Follow David at Twitter at @DavidFilipov.
    https://twitter.com/davidfilipov

    If you enjoy this podcast, consider pledging a little dough to help with sound recording, editing, and hosting costs:
    www.patreon.com/kevinrothrock

  • Kevin’s guest today is Natalia Antonova, who as many listeners already know is a prolific writer, and a journalist who’s worked in Moscow, Kiev, and soon Washington, D.C., where she’s accepted a position at the Voice of America. Natalia was deputy editor at The Moscow News before it was liquidated in the collapse of RIA Novosti, and she’s been published all over the place, including The Washington Post, Politico, The Guardian, Foreign Policy, Newsweek, and many other fine outlets. Natalia is also a playwright and a poet, and she’s working on a fiction book right now.

    So what are you going to learn about on today’s episode of the podcast? Natalia and Kevin discussed her recent move back to the United States, and her new job at Voice of America. They also talked a lot about her experience in the Moscow art world, and she helped Kevin get some perspective on the “Seventh Studio” criminal investigation that has targeted acclaimed stage director Kirill Serebrennikov. She described what it was like editorially under pressure from the state when The Moscow News went under and while working at Russia Beyond the Headlines. And she and Kevin talked about her upbringing in Kiev and North Carolina, and how life brought her the Middle East, then back to the former Soviet Union, and finally again to the United States.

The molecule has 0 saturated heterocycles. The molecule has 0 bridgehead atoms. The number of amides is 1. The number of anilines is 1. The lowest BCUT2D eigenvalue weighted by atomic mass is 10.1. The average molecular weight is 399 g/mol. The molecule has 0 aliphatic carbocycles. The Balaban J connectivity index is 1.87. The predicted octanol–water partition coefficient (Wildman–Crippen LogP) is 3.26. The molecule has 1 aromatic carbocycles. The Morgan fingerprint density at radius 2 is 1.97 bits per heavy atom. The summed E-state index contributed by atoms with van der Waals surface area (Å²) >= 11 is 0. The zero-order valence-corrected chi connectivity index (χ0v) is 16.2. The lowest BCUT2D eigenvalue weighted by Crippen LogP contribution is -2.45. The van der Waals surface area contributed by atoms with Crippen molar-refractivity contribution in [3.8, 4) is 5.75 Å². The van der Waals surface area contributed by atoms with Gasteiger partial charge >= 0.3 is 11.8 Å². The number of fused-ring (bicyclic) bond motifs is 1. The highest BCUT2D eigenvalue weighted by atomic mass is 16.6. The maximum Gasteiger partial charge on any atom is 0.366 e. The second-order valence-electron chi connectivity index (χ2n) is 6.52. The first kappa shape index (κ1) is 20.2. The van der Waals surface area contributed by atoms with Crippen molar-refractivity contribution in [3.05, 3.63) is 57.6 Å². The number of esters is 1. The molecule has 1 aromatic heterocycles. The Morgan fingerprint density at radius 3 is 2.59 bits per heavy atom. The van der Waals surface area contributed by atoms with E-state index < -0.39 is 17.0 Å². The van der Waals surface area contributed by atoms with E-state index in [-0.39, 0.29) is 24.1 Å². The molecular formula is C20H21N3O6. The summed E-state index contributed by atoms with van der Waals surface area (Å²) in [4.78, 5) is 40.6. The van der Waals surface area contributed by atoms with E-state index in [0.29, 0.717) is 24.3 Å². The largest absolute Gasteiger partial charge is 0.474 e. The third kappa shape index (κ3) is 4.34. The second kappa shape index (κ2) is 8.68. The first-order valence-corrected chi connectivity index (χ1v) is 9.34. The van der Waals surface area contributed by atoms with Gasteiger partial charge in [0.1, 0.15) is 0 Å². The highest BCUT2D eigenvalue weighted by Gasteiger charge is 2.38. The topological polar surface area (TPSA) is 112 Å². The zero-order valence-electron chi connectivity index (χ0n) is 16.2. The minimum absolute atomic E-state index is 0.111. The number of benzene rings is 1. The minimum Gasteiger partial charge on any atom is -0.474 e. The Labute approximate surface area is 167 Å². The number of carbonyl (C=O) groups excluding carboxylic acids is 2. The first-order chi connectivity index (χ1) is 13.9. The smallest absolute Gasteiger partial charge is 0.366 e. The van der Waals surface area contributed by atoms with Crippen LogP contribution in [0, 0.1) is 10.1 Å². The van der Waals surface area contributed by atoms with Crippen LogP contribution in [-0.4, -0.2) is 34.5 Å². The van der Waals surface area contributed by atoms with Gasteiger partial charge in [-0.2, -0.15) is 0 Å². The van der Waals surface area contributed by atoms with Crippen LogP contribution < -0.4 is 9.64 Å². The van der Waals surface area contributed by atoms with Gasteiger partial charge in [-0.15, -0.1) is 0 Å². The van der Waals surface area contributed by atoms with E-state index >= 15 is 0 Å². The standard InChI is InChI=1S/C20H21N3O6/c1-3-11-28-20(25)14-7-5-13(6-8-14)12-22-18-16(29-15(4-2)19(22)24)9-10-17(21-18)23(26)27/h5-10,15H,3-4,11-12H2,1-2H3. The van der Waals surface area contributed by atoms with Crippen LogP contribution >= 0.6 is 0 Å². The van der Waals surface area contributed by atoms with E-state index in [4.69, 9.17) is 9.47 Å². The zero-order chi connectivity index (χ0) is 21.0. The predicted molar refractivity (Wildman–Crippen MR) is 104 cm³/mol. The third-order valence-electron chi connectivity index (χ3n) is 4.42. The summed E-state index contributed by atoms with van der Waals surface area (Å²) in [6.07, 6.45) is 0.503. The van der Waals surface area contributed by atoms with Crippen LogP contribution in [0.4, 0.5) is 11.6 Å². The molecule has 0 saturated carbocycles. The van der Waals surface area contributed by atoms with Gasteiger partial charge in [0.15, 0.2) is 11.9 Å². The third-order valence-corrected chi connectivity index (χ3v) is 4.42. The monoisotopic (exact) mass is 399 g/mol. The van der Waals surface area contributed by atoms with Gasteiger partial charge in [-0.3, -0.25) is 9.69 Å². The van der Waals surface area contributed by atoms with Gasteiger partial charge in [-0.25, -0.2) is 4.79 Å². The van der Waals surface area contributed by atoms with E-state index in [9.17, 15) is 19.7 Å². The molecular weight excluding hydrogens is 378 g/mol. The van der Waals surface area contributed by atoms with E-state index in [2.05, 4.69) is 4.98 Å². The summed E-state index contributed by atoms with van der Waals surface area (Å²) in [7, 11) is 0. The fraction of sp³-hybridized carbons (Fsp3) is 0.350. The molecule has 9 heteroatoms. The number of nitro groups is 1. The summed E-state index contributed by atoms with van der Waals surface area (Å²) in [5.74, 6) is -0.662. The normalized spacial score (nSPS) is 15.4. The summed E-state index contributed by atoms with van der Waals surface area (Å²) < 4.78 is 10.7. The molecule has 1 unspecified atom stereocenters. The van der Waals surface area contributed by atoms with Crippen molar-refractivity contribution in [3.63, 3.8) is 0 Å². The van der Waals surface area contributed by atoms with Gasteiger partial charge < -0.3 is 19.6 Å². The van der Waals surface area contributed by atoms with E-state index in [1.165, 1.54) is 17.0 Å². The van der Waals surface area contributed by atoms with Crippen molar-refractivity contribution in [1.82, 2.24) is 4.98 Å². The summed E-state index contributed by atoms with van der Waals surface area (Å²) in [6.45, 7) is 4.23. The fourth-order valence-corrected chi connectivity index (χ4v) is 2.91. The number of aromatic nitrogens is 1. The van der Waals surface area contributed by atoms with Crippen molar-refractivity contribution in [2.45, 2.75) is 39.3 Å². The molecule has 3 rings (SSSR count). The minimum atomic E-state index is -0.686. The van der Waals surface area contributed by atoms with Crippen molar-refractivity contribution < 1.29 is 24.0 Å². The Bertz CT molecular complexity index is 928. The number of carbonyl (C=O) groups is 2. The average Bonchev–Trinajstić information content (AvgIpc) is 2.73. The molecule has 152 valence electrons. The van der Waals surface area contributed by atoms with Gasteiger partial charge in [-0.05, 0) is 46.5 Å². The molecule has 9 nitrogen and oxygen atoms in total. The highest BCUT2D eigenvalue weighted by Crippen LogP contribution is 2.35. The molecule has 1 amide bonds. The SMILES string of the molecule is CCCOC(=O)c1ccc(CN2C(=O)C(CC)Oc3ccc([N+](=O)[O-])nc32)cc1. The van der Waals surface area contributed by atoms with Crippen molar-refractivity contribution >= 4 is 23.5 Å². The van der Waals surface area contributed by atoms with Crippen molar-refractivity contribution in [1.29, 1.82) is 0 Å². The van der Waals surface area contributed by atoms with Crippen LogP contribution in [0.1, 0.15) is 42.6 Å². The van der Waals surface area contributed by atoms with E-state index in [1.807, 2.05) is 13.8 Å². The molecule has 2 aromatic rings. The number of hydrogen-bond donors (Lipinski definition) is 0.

You can follow Natalia on Twitter at @NataliaAntonova
    https://twitter.com/NataliaAntonova

    Natalia is also the co-founder of the Anti-Nihilist Institute nonprofit, which you can find @NoToNihilism on Twitter
    https://twitter.com/NoToNihilism

    If you enjoy this podcast, consider pledging a little dough to help with sound recording, editing, and hosting costs:
    www.patreon.com/kevinrothrock